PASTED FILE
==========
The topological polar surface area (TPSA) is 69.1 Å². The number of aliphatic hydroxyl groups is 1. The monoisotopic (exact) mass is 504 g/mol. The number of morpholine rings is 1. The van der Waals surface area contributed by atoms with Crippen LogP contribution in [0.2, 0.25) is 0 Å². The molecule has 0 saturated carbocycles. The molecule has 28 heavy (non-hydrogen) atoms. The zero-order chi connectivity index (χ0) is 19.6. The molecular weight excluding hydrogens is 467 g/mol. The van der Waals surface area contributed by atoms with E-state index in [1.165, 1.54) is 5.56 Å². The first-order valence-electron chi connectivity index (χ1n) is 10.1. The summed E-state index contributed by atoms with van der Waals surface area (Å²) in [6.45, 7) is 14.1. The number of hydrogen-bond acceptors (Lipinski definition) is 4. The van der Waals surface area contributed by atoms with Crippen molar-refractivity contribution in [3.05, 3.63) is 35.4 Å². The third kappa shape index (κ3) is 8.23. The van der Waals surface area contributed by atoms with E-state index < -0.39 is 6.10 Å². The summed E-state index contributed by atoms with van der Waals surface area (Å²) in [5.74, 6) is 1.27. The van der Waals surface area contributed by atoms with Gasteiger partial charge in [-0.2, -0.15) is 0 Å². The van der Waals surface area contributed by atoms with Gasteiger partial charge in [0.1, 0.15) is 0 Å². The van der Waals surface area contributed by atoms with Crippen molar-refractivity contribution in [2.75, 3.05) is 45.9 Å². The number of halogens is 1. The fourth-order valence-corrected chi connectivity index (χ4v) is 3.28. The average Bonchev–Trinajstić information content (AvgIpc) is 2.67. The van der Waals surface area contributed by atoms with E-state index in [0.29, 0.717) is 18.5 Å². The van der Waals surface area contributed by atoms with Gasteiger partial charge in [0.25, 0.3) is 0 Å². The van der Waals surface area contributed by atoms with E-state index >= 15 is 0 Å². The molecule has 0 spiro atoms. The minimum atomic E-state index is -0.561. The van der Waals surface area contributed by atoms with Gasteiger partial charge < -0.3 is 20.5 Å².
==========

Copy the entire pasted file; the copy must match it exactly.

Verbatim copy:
The topological polar surface area (TPSA) is 69.1 Å². The number of aliphatic hydroxyl groups is 1. The monoisotopic (exact) mass is 504 g/mol. The number of morpholine rings is 1. The van der Waals surface area contributed by atoms with Crippen LogP contribution in [0.2, 0.25) is 0 Å². The molecule has 0 saturated carbocycles. The molecule has 28 heavy (non-hydrogen) atoms. The zero-order chi connectivity index (χ0) is 19.6. The molecular weight excluding hydrogens is 467 g/mol. The van der Waals surface area contributed by atoms with E-state index in [1.165, 1.54) is 5.56 Å². The first-order valence-electron chi connectivity index (χ1n) is 10.1. The summed E-state index contributed by atoms with van der Waals surface area (Å²) in [6.45, 7) is 14.1. The number of hydrogen-bond acceptors (Lipinski definition) is 4. The van der Waals surface area contributed by atoms with Crippen molar-refractivity contribution in [3.05, 3.63) is 35.4 Å². The third kappa shape index (κ3) is 8.23. The van der Waals surface area contributed by atoms with E-state index < -0.39 is 6.10 Å². The summed E-state index contributed by atoms with van der Waals surface area (Å²) in [5.74, 6) is 1.27. The van der Waals surface area contributed by atoms with Gasteiger partial charge in [-0.2, -0.15) is 0 Å². The van der Waals surface area contributed by atoms with Gasteiger partial charge in [0.1, 0.15) is 0 Å². The van der Waals surface area contributed by atoms with Crippen molar-refractivity contribution in [2.75, 3.05) is 45.9 Å². The number of halogens is 1. The fourth-order valence-corrected chi connectivity index (χ4v) is 3.28. The average Bonchev–Trinajstić information content (AvgIpc) is 2.67. The van der Waals surface area contributed by atoms with E-state index in [0.29, 0.717) is 18.5 Å². The van der Waals surface area contributed by atoms with Gasteiger partial charge in [0.25, 0.3) is 0 Å². The van der Waals surface area contributed by atoms with E-state index >= 15 is 0 Å². The molecule has 0 spiro atoms. The minimum atomic E-state index is -0.561. The van der Waals surface area contributed by atoms with Gasteiger partial charge < -0.3 is 20.5 Å².